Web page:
As we’ve already discussed at the blog, generally tuition goes up when state funding declines. Although tuition may rise while funding for Pell Grants rises, it’s likely that state funding for universities was declining at the same time (in Washington, state funding for universities has been falling for more than a decade), and this prompted an increase in tuition.

As is the case with our elected officials in Olympia, we need to share our concerns about federal issues with our representatives in Washington, D.C.

Senate budget proposes big cuts to higher education

14 Apr

“The Senate budget has a smaller net reduction to higher education than either the governor’s budget or the house budget,” said Democratic Senator Derek Kilmer at the Senate budget press conference April 12th. After hearing these words, many Western students breathed a sigh of relief.

But budgets are complicated things, and after looking at the facts, students might feel like that sigh of relief was premature. 

The Senate’s budget has the lowest net reduction to higher education, but it actually proposes the biggest reduction in state funds for higher education. The Senate says their budget has the lowest net reduction because, although they propose the largest cuts to higher education, they also propose the highest tuition increases, which will help offset the reduction in state funds.

 All the budgets propose tuition increases for each of the next two years, but the Senate’s budget proposes the highest; 16 percent increases for Western. The Governor’s budget proposed tuition increases of 11 percent while the House of Representatives proposed 13 percent increases for Western.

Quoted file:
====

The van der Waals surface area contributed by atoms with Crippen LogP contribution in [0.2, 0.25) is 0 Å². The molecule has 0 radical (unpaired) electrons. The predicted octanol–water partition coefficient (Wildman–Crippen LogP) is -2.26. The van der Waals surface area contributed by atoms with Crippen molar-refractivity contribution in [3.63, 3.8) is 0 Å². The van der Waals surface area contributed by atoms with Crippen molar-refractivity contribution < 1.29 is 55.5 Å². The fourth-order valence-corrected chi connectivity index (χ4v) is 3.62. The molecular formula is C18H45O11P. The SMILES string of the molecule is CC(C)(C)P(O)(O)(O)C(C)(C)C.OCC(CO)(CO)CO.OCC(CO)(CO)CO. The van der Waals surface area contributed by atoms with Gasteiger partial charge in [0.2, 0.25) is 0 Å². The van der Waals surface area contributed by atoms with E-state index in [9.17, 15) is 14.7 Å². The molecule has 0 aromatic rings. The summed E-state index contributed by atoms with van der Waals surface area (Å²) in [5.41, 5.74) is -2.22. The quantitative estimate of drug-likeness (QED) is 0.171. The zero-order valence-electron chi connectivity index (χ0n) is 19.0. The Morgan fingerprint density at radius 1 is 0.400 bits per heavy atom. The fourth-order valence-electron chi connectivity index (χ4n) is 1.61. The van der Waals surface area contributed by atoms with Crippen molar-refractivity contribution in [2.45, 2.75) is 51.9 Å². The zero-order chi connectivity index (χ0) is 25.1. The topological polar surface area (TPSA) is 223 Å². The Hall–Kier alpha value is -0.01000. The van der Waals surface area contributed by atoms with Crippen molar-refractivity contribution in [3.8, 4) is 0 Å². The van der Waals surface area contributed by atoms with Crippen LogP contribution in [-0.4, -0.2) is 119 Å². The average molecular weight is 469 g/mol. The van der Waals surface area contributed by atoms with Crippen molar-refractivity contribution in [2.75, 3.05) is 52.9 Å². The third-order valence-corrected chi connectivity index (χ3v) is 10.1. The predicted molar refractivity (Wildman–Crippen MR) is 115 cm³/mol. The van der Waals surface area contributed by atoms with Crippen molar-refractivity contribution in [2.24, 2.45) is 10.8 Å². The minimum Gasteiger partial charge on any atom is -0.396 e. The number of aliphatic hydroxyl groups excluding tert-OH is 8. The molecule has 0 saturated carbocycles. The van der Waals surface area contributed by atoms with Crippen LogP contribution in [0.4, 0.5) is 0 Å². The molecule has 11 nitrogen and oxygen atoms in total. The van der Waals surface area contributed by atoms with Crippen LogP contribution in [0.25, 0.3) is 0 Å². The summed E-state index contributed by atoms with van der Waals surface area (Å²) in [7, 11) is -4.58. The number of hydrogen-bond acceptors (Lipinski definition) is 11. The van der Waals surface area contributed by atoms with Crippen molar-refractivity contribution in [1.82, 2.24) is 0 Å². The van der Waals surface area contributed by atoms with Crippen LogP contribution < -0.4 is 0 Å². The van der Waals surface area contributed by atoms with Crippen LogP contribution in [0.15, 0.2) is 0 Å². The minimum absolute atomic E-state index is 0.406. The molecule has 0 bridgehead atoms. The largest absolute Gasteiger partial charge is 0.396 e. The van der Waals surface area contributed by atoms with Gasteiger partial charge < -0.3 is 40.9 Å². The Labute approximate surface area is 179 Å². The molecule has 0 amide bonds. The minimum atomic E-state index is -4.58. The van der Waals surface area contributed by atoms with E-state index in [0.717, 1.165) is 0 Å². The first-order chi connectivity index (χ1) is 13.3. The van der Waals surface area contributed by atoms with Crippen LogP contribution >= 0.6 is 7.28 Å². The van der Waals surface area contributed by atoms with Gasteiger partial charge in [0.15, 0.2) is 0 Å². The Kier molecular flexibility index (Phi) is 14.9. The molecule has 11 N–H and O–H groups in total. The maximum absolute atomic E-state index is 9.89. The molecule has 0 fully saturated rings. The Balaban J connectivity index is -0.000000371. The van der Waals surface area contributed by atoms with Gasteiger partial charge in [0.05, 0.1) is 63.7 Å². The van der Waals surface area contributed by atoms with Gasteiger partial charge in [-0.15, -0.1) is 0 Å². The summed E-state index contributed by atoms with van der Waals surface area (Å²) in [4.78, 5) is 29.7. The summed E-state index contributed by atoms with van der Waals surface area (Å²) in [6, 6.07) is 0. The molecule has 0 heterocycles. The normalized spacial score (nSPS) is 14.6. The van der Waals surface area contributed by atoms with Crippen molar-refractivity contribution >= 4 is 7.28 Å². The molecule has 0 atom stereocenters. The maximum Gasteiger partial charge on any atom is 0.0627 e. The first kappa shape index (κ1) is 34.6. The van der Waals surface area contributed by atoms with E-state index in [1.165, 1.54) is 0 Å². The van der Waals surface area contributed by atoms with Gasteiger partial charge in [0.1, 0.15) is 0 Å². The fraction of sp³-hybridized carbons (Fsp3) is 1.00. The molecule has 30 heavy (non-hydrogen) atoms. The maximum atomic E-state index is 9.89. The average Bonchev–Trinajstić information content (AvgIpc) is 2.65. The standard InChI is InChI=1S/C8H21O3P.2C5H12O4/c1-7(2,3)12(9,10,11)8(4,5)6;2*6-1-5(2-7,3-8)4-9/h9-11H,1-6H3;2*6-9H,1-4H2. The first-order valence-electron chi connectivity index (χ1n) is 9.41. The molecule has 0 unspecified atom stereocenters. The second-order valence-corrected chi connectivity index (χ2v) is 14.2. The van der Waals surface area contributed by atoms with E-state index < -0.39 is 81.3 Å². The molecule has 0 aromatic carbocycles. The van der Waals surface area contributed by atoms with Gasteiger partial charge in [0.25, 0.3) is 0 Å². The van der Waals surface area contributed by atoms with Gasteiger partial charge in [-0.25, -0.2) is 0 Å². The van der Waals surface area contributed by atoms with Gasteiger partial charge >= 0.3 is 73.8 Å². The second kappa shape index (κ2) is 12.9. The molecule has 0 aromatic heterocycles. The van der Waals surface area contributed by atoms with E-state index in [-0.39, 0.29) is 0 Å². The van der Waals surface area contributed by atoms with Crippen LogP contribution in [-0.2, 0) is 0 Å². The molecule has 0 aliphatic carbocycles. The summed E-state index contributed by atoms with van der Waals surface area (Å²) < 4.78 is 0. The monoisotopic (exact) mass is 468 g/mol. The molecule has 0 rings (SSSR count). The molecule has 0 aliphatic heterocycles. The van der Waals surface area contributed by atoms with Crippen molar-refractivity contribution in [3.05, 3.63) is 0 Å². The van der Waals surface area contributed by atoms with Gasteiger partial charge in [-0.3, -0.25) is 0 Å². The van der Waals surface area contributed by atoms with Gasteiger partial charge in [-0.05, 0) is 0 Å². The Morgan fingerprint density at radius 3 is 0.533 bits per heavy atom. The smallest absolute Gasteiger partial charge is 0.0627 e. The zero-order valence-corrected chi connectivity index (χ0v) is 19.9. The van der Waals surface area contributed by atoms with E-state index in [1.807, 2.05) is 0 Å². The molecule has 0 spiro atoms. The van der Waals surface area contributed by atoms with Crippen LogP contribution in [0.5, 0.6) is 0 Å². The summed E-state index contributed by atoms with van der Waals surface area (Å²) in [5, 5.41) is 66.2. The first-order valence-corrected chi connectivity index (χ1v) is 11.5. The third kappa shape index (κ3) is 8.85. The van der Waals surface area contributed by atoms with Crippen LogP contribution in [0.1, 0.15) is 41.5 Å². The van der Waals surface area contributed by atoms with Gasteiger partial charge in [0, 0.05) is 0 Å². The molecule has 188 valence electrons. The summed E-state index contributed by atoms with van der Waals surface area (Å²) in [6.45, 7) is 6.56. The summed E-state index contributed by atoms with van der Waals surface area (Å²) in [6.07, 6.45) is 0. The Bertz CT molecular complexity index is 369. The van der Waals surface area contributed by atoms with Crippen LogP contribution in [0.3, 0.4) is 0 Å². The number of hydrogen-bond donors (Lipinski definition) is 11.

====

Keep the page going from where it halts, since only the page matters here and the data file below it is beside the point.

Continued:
So, the Senate is proposing the biggest reductions in state funding and the highest increases in tuition? Yeah, that sigh was definitely premature.

That’s not to say the Senate’s budget is the “worst” for higher education. Honestly, none of them are particularly appealing, but there are pros and cons to each of them. Let’s look at how each of the budgets compare in the table below: In the end, all the budgets propose huge cuts to higher education, and the biggest difference between them is the increases in tuition. If this legislative session has showed us anything, it’s that the state will continue to disinvest in public higher education.

Although no one is sure how the university will implement proposed cuts, from the looks of these proposals, we know tuition will be increasing significantly. The higher the proposed tuition increases, the lower the net cut to the universities, as shown by the table. Students are paying more to preserve the quality of education that Western provides.